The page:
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365 Days of Movies- Henry J. Fromage Edition- Week 22

By: Henry J. Fromage –

Nothing says Memorial Day Weekend like watching Scots waste themselves on heroin for four straight hours.  Yep, it was a Trainspotting kind of weekend.

132. Trainspotting

Finally able to give the sequel a watch, I figured I should revisit the original, which I haven’t watched since my University days… now a decade ago, dammit.  Anyway, Danny Boyle’s big breakout still retains the verve and junkie insanity of both the material and the filmmaking choices, with the slight caveat that some of the devil-may-care worldview feels a bit more, well, immature these days.  Still a damn classic, and that baby on the ceiling will continue to guest star in many a nightmare to come, I’m sure.

133. T2 Trainspotting

In some ways, this film feels like exactly what a 20 years later revisit of these characters should be- strangely depressing and oddly out of tune in its anti-consumerist, “live life” speechifying.  Twenty years have brought these characters essentially no further on their existential journeys, which feels both accurate and not much of a justification for this film to exist.  There’s some good comedy here still- my particular favorite an oddly specific heist of an anti-Catholic society still reliving the battles of the 1700s that ends in Ewan McGregor bursting into tongue-in-check song- but Boyle is far too comfortable making easy references to the original film for no overt purpose beyond nostalgia-baiting the audience into becoming the exact consumerist ‘Live-lifers’ the boys didn’t want to become.

134. War Machine

I can certainly understand the negative reviews for this Netflix original- David Michod clearly has an issue deciding whether he wants to go with a heightened, In the Loop tone or a more conventional dramatic one, with half of his characters stranded on the cartoon side, and the other half the gritty realistic one.  The scope of this thinly-veiled Stanley McChrystal story also seems oddly limited- did the supreme commander of the Afghan War really get fired over a single drunken busride across Europe reported in a magazine article?  Wolf of Wall St.- level debauchery this ain’t.  Still, Brad Pitt’s strange, deeply committed performance and the political wheeling and dealing were enough to hold my interest for the whole run time, and I’d say this satire hits as many of its marks as it misses.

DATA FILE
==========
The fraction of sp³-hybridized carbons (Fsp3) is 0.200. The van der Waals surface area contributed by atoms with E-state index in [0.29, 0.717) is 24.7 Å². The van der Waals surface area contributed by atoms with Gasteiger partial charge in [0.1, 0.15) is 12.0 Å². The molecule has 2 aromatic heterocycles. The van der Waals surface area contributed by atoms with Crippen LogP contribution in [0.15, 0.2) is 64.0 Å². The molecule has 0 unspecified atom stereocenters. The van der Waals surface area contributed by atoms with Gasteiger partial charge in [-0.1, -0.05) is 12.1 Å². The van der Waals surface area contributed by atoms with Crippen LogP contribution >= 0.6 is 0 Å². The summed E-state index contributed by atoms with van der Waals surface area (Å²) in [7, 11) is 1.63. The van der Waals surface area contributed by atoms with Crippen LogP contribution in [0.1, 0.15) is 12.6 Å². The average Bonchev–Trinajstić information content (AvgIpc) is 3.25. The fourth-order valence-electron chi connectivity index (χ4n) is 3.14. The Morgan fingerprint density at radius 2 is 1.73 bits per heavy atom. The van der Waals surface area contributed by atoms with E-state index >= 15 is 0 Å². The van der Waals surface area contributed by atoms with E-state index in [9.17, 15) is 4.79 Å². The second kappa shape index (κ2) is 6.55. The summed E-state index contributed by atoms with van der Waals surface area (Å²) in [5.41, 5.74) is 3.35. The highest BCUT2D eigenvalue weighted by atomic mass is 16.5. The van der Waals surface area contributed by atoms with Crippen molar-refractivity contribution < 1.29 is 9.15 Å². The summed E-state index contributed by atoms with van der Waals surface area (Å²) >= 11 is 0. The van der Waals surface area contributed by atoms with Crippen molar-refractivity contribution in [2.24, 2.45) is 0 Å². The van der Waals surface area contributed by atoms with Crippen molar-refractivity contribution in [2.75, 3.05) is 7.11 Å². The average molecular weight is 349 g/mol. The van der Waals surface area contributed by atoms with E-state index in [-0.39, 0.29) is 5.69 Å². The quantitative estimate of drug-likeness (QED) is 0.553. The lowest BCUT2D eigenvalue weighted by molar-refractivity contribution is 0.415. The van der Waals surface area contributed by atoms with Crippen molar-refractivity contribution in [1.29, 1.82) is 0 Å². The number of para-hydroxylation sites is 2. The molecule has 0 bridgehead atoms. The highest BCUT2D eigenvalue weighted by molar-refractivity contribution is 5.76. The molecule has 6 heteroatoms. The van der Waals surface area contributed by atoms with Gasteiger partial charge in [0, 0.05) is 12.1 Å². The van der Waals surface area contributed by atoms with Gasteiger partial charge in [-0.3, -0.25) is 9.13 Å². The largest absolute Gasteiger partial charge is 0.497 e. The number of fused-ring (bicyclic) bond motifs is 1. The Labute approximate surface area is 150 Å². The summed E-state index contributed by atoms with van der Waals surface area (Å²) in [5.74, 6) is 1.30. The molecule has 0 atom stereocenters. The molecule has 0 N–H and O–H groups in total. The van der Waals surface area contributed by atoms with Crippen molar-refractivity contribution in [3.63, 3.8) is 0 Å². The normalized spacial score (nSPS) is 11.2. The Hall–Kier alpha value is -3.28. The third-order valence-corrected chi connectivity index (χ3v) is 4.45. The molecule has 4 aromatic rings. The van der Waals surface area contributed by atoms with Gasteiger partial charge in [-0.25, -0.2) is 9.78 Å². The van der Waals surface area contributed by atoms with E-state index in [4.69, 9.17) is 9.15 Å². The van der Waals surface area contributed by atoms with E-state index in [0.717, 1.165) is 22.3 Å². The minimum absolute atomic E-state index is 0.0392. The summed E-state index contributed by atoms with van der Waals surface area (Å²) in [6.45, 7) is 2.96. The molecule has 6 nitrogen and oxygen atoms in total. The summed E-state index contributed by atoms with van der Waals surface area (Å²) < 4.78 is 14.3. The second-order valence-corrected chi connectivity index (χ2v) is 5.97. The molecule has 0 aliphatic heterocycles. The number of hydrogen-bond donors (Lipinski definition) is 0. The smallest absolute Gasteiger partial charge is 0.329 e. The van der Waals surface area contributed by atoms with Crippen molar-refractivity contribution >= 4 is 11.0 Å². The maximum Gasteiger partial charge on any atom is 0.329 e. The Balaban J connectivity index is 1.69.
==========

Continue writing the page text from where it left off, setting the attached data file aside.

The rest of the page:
135. Free Fire

Speaking of cartoons, Free Fire is like a hyper-violent Tom & Jerry cartoon, except with a warehouse of heavily armed ringers portrayed by a killer cast, trading barbs as deadly as the almost unending stream of bullets.  Armie Hammer, as a cool, collected, and utterly witty assassin, and Sharlto Copley, as a motormouthed South African gun dealer, in particular dominate the screen in every minute they’re on it.  If you don’t like gunplay and wordplay, this won’t be your speed, but if you like either or both, this is 90 minutes of pure entertainment.

136. Baywatch

It’s been described as such elsewhere, but, yes, this movie is exactly as advertised.  If the trailers made you run screaming for the hills, then keep running, but if you thought, “This cast usually makes me laugh, I’ll give it a roll”, then you’re unlikely to be disappointed.  Yes, it’s thoroughly, thoroughly dumb (every single time a character mentions, “just call the cops!”, they’re entirely right), but the cast really sells the material and, dodgy CGI aside, the action scenes usually get the job done pretty darn well.  Sure, probably a rental, but not one you’ll regret once you’ve made the choice.

Fargo

The recent announcement that this season of Fargo may be its last makes me realize how damn lucky we are to have gotten even three seasons of top-flight prestige television out of a concept that should never have worked- a sequel TV series to the Coen Bros masterpiece that they appeared to have no interest at all in being involved in.  Noah Hawley’s made this world his own, though, telling tales of intricately connected crime and punishment full of Midwestern awkwardness, criminal incompetence, and strong policewomen while adding layers of pathos, resonance, and even, oddly, science fiction absurdity that nobody could have predicted.  This season’s shaping up to be as good as the first two- here’s hoping Billy Bob shows up and ties the perfect bow on everything.

About Henry J. Fromage

Movieboozer is a humor website and drinking games are intended for entertainment purposes only, please drink responsibly.

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